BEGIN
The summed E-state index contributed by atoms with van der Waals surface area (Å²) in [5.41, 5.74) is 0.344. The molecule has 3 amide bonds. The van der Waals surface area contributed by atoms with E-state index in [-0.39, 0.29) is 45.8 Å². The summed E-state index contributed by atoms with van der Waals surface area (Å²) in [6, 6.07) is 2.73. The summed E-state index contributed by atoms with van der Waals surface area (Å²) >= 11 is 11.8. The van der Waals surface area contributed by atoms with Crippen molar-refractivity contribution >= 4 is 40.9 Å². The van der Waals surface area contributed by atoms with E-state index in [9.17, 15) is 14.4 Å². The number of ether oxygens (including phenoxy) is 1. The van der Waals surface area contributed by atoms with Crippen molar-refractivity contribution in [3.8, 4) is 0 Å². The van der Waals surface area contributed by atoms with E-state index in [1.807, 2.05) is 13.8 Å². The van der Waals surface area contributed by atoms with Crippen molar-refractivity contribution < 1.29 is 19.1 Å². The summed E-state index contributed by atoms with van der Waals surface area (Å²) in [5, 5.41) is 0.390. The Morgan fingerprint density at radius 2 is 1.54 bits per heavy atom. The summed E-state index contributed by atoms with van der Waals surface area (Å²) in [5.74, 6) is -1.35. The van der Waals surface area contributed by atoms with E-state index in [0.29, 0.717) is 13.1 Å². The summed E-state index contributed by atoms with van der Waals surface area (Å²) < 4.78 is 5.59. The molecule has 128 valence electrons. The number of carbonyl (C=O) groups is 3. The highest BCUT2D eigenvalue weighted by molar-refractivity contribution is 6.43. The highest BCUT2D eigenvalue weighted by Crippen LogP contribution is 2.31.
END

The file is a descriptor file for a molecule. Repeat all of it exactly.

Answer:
The summed E-state index contributed by atoms with van der Waals surface area (Å²) in [5.41, 5.74) is 0.344. The molecule has 3 amide bonds. The van der Waals surface area contributed by atoms with E-state index in [-0.39, 0.29) is 45.8 Å². The summed E-state index contributed by atoms with van der Waals surface area (Å²) in [6, 6.07) is 2.73. The summed E-state index contributed by atoms with van der Waals surface area (Å²) >= 11 is 11.8. The van der Waals surface area contributed by atoms with Crippen molar-refractivity contribution >= 4 is 40.9 Å². The van der Waals surface area contributed by atoms with E-state index in [9.17, 15) is 14.4 Å². The number of ether oxygens (including phenoxy) is 1. The van der Waals surface area contributed by atoms with Crippen molar-refractivity contribution in [3.8, 4) is 0 Å². The van der Waals surface area contributed by atoms with E-state index in [1.807, 2.05) is 13.8 Å². The van der Waals surface area contributed by atoms with Crippen molar-refractivity contribution < 1.29 is 19.1 Å². The summed E-state index contributed by atoms with van der Waals surface area (Å²) in [5, 5.41) is 0.390. The Morgan fingerprint density at radius 2 is 1.54 bits per heavy atom. The summed E-state index contributed by atoms with van der Waals surface area (Å²) in [5.74, 6) is -1.35. The van der Waals surface area contributed by atoms with E-state index in [0.29, 0.717) is 13.1 Å². The summed E-state index contributed by atoms with van der Waals surface area (Å²) < 4.78 is 5.59. The molecule has 128 valence electrons. The number of carbonyl (C=O) groups is 3. The highest BCUT2D eigenvalue weighted by molar-refractivity contribution is 6.43. The highest BCUT2D eigenvalue weighted by Crippen LogP contribution is 2.31.